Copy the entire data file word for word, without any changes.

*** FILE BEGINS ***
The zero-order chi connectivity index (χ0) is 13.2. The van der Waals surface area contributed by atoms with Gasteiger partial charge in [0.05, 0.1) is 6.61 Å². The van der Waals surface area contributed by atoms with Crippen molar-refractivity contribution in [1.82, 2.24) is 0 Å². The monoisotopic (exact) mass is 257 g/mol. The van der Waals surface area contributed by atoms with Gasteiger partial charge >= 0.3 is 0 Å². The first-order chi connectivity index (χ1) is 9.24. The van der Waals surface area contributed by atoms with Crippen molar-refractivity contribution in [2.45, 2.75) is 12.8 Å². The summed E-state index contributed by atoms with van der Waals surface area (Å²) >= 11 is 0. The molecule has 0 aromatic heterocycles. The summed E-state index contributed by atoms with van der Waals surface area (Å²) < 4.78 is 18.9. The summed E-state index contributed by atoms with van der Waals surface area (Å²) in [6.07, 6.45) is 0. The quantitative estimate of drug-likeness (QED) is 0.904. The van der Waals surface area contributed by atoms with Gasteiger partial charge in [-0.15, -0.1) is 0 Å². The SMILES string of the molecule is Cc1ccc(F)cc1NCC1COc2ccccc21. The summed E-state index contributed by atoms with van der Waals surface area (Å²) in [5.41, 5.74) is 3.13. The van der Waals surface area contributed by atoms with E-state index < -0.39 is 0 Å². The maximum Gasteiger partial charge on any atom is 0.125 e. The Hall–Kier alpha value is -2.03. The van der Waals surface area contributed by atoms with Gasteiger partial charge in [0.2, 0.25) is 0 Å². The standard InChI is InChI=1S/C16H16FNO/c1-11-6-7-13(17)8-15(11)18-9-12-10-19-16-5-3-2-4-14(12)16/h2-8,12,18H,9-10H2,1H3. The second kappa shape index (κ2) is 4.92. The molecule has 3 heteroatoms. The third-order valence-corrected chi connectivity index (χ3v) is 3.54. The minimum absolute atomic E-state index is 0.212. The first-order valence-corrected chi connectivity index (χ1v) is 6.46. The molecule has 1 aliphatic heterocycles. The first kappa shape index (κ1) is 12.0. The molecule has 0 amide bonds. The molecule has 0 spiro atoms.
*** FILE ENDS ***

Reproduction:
The zero-order chi connectivity index (χ0) is 13.2. The van der Waals surface area contributed by atoms with Gasteiger partial charge in [0.05, 0.1) is 6.61 Å². The van der Waals surface area contributed by atoms with Crippen molar-refractivity contribution in [1.82, 2.24) is 0 Å². The monoisotopic (exact) mass is 257 g/mol. The van der Waals surface area contributed by atoms with Gasteiger partial charge >= 0.3 is 0 Å². The first-order chi connectivity index (χ1) is 9.24. The van der Waals surface area contributed by atoms with Crippen molar-refractivity contribution in [2.45, 2.75) is 12.8 Å². The summed E-state index contributed by atoms with van der Waals surface area (Å²) >= 11 is 0. The molecule has 0 aromatic heterocycles. The summed E-state index contributed by atoms with van der Waals surface area (Å²) < 4.78 is 18.9. The summed E-state index contributed by atoms with van der Waals surface area (Å²) in [6.07, 6.45) is 0. The quantitative estimate of drug-likeness (QED) is 0.904. The van der Waals surface area contributed by atoms with Gasteiger partial charge in [-0.15, -0.1) is 0 Å². The SMILES string of the molecule is Cc1ccc(F)cc1NCC1COc2ccccc21. The summed E-state index contributed by atoms with van der Waals surface area (Å²) in [5.41, 5.74) is 3.13. The van der Waals surface area contributed by atoms with E-state index < -0.39 is 0 Å². The maximum Gasteiger partial charge on any atom is 0.125 e. The Hall–Kier alpha value is -2.03. The van der Waals surface area contributed by atoms with Gasteiger partial charge in [0.2, 0.25) is 0 Å². The standard InChI is InChI=1S/C16H16FNO/c1-11-6-7-13(17)8-15(11)18-9-12-10-19-16-5-3-2-4-14(12)16/h2-8,12,18H,9-10H2,1H3. The second kappa shape index (κ2) is 4.92. The molecule has 3 heteroatoms. The third-order valence-corrected chi connectivity index (χ3v) is 3.54. The minimum absolute atomic E-state index is 0.212. The first-order valence-corrected chi connectivity index (χ1v) is 6.46. The molecule has 1 aliphatic heterocycles. The first kappa shape index (κ1) is 12.0. The molecule has 0 amide bonds. The molecule has 0 spiro atoms.